By Friday, over 100 had said yes — not a surprise to folks from the city.
“Bordentown City has always been pretty inclusive from what I’ve seen,” said Dan DeRose, who has lived there since in 2011. “What everybody saw was obviously appalling. We’re here to show our solidarity.”
The crowd reflected that inclusivity — people of all ages and races were in attendance, many holding signs, some honoring the memory of Floyd, others with “Black Lives Matter” or “Justice for George Floyd.”
“Right now, this is the time to speak up and say something and act on it,” said Karrington Corbin, 20. “For so long I feel like we would just, you know, we would say something and disappear. Right now is the time to actually mean it and stand by it.”
Her friend, Myles Deveraux, agreed.
“A lot of people are going on social media and just posting things like #BlackLivesMatter, but I don’t think that’s enough,” said Deveraux, 19, of Columbus. “I’m not sure if me standing here is actually going to do anything, but I feel like me standing here is at least trying to do something. That’s all that matters, trying to make a change.”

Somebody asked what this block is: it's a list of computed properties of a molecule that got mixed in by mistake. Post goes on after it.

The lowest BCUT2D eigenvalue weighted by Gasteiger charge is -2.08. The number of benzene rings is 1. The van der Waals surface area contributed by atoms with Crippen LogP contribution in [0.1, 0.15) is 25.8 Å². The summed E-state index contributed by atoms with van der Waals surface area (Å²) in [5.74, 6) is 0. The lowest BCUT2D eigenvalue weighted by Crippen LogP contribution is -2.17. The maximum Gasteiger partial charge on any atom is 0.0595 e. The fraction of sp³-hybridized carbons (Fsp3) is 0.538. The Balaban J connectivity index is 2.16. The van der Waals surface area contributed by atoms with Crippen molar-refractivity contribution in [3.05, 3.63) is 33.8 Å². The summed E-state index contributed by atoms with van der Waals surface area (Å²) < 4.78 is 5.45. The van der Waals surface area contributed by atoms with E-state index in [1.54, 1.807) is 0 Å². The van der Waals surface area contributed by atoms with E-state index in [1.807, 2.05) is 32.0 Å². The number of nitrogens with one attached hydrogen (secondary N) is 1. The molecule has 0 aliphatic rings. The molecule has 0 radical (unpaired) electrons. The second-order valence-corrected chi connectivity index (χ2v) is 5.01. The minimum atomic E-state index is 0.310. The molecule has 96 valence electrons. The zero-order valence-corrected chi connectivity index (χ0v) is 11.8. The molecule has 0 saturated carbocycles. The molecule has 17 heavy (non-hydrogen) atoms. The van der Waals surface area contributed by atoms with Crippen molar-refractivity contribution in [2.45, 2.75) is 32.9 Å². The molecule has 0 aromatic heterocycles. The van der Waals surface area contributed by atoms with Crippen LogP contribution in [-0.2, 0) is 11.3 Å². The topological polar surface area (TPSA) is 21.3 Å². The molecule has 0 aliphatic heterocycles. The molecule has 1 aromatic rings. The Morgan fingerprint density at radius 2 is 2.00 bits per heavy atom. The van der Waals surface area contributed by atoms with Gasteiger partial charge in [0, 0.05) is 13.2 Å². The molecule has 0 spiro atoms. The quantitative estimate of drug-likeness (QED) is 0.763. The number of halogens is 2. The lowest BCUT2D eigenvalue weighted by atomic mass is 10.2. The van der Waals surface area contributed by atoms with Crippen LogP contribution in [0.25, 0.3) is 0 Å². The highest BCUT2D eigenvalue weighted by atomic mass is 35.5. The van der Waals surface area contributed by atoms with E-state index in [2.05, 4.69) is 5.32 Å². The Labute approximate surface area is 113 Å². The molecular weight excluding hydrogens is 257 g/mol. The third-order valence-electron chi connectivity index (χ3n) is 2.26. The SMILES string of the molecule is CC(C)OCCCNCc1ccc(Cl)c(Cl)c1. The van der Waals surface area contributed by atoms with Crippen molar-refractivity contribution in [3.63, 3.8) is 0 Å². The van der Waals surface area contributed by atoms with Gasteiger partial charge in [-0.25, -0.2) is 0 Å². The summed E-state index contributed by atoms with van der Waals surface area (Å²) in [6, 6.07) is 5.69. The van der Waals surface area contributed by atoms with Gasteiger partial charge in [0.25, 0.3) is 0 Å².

Speakers at the vigil included Bonfrancesco, Bordentown City Deputy Mayor John Brodowski, Aneka Miller of Building Bridges, state Sen. Troy Singleton and Pastor Jasper Daniels of Power House Kingdom Ministries.
Each speaker shared how Floyd’s death personally affected them. They all agreed change needs to happen.
“I am a white male from a middle-class family who grew up with all the privileges that we hear about,” Brodowski said. “I can’t pretend to understand what people of color are going through at this moment.”
“It’s time that we, people that are similar to myself who grew up in a privileged background, recognize that although we’re comfortable in our own lives, not everyone is. We must do what we can to lift up others around us, those in our communities,” he continued.
Miller spoke of her 13-year-old son, and how the older he gets the more she fears for his safety, and how exhausted she is of that fear. She spoke about how its difficult for her to recite the last four words of the Pledge of Allegiance, “and justice for all,” because she’s not sure she believes it.